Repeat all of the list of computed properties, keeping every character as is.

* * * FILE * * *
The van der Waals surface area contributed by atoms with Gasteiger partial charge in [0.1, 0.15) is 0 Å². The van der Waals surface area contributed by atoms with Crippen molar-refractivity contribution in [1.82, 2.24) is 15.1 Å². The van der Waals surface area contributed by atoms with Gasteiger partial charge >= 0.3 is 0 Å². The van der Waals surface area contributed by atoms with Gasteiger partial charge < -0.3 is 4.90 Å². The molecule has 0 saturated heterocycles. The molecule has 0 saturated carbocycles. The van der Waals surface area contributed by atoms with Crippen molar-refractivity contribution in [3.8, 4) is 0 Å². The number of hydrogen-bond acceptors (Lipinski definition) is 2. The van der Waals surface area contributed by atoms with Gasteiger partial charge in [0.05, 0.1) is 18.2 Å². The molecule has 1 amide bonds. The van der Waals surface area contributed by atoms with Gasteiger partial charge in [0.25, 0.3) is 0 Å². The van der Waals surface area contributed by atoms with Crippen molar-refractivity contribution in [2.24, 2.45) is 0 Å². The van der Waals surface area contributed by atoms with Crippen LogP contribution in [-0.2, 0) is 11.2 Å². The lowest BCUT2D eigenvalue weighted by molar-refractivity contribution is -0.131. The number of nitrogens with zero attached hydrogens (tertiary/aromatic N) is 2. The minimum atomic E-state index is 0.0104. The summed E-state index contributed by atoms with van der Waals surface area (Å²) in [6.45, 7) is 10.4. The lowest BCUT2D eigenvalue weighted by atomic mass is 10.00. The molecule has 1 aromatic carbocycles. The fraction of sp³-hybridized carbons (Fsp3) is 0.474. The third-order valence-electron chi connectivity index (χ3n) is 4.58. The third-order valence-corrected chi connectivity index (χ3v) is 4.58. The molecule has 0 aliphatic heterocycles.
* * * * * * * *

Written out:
The van der Waals surface area contributed by atoms with Gasteiger partial charge in [0.1, 0.15) is 0 Å². The van der Waals surface area contributed by atoms with Crippen molar-refractivity contribution in [1.82, 2.24) is 15.1 Å². The van der Waals surface area contributed by atoms with Gasteiger partial charge >= 0.3 is 0 Å². The van der Waals surface area contributed by atoms with Gasteiger partial charge < -0.3 is 4.90 Å². The molecule has 0 saturated heterocycles. The molecule has 0 saturated carbocycles. The van der Waals surface area contributed by atoms with Crippen molar-refractivity contribution in [3.8, 4) is 0 Å². The number of hydrogen-bond acceptors (Lipinski definition) is 2. The van der Waals surface area contributed by atoms with Gasteiger partial charge in [0.05, 0.1) is 18.2 Å². The molecule has 1 amide bonds. The van der Waals surface area contributed by atoms with Gasteiger partial charge in [0.25, 0.3) is 0 Å². The van der Waals surface area contributed by atoms with Crippen molar-refractivity contribution in [2.24, 2.45) is 0 Å². The van der Waals surface area contributed by atoms with Crippen LogP contribution in [-0.2, 0) is 11.2 Å². The lowest BCUT2D eigenvalue weighted by molar-refractivity contribution is -0.131. The number of nitrogens with zero attached hydrogens (tertiary/aromatic N) is 2. The minimum atomic E-state index is 0.0104. The summed E-state index contributed by atoms with van der Waals surface area (Å²) in [6.45, 7) is 10.4. The lowest BCUT2D eigenvalue weighted by atomic mass is 10.00. The molecule has 1 aromatic carbocycles. The fraction of sp³-hybridized carbons (Fsp3) is 0.474. The third-order valence-electron chi connectivity index (χ3n) is 4.58. The third-order valence-corrected chi connectivity index (χ3v) is 4.58. The molecule has 0 aliphatic heterocycles.